International edition
September 28, 2020

Until now, venues have been operating in a legal vacuum

Ireland: Number of casinos almost doubled since ban rejected

(Ireland).- The number of casinos operating in Ireland has almost doubled since the Cabinet overruled Tánaiste Michael McDowell's proposals to ban them in July last year.


here are now almost 40 member-only casinos open throughout the country, compared to about 20 when Mr McDowell announced his controversial proposals late last year. And according to figures within the gambling industry, that number could climb to 50 by this summer, ahead of Government moves to ‘strictly regulate' the industry.

An expert group, chaired by barrister Michael McGrath, was set up last August to examine how the industry could be regulated. It reported its recommendations to the minister recently and the report is due to be discussed by Cabinet later this month.

However, with an impending election and with a sizeable backlog of priority legislation, it is very unlikely that any new regulatory regime will be introduced until later this year at the earliest. Up until now, casinos have been operating in a legal vacuum.

The industry is completely unregulated at present, with individual casinos operating as member-only clubs. Last year, Mr McDowell raised his concerns about these type of operations, pointing to potential tobe used as ‘fronts' for money-laundering.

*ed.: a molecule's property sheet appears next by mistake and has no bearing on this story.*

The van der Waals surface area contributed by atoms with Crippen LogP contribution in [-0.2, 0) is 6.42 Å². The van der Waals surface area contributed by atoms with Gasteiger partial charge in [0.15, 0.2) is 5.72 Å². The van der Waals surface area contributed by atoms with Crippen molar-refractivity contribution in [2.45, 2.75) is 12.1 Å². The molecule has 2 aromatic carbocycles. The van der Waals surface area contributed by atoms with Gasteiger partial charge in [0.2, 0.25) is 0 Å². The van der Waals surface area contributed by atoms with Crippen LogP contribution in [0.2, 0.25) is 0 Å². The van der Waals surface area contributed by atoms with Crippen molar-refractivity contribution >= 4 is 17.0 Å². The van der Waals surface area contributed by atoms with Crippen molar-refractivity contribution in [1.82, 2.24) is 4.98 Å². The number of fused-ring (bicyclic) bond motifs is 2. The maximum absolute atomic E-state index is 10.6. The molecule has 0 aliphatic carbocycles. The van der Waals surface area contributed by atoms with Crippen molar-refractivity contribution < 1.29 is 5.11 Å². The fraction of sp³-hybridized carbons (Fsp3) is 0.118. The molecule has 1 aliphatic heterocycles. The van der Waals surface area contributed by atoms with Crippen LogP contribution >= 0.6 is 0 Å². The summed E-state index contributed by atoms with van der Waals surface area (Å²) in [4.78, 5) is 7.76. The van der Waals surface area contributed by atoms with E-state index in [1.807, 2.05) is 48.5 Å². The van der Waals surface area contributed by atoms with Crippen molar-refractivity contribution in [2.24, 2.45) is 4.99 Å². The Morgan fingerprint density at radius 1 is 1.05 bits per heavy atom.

At the time, he also said that while such gambling was illegal in the State under the Gaming and Lotteries Act 1956, it was almost impossible for gardaí to bring successful prosecutions because of the very technical nature of the evidence. Separately, an authoritative figure in the industry warned about the dangers of allowing the industry to continue without regulation.

In his submission to the committee, JJ Woods, an industry consultant with 25 years' experience said it was clear that Ireland cannot afford to allow (the private member type) of casino to continue to grow without any form of regulation.

In sentiments echoing those of McDowell, he said: “Eventually they will present opportunities for criminal involvement and money-laundering. “The majority of those involved in the industry do not want this and would therefore welcome sensible regulation of the market.”

An advocate for casinos, including private casinos, but with strong regulations, Woods argued for a series of strong controls. Among the suggestions are that those involved with casinos be free of criminal conviction; that all gaming staff be issued with Government licences (in conjunction with the Garda Síochána); that only games that guarantee the customer ‘fair play' should be allowed; and that strict age policies and monitoring of visits should be standard to protect the young and the vulnerable.

“I mentioned the need to license the individual casino staff and to sum this up, like any licence that is issued it comes with a set of rules and if it is deemed that the rules have not been adhered to then that licence is revoked,” he said.

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